Like Family: Growing Up in Other People’s Homes is a memoir by Paula McLain about she and her two sisters growing up together in foster care. It is heartbreaking and melancholy and hopeful all at once.
Some of the places the sisters stayed were horrid. Some were sweet. But the impermanence and uncertainty of their situation was profound.
I can’t really come to the right words about this memoir. If I’m being honest, after finishing one particular chapter I was so upset by it I had to put it down and read something else for a few days. But I felt like I needed to know how the story played out, so I returned to finish it. And while there is hardly a movie-like, loose-ends-tied ending, you do get a sense of closure – a sense of hope.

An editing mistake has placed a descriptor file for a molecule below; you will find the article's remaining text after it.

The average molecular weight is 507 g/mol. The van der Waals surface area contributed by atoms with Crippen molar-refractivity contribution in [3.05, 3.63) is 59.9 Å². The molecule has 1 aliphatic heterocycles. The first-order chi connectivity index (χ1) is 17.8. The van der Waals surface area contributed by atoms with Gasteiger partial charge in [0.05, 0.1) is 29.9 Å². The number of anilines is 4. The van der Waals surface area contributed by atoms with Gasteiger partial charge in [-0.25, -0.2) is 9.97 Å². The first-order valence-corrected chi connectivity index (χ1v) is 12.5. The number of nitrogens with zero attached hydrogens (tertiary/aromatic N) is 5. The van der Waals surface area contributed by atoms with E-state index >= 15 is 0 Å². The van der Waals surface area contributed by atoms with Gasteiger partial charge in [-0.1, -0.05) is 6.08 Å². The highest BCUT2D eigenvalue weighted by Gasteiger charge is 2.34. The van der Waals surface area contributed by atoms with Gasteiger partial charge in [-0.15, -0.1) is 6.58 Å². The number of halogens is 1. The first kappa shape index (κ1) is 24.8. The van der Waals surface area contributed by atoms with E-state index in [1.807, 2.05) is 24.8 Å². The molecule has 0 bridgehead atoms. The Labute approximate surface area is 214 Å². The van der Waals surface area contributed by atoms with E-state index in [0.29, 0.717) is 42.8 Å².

I am a memoir junkie, and understand that’s not true for everyone. But if you enjoy memoirs, or if you have any interest at all in foster or adoptive care, it is a worthwhile read. Just have some chocolate or a glass of wine nearby. You may need it along the way.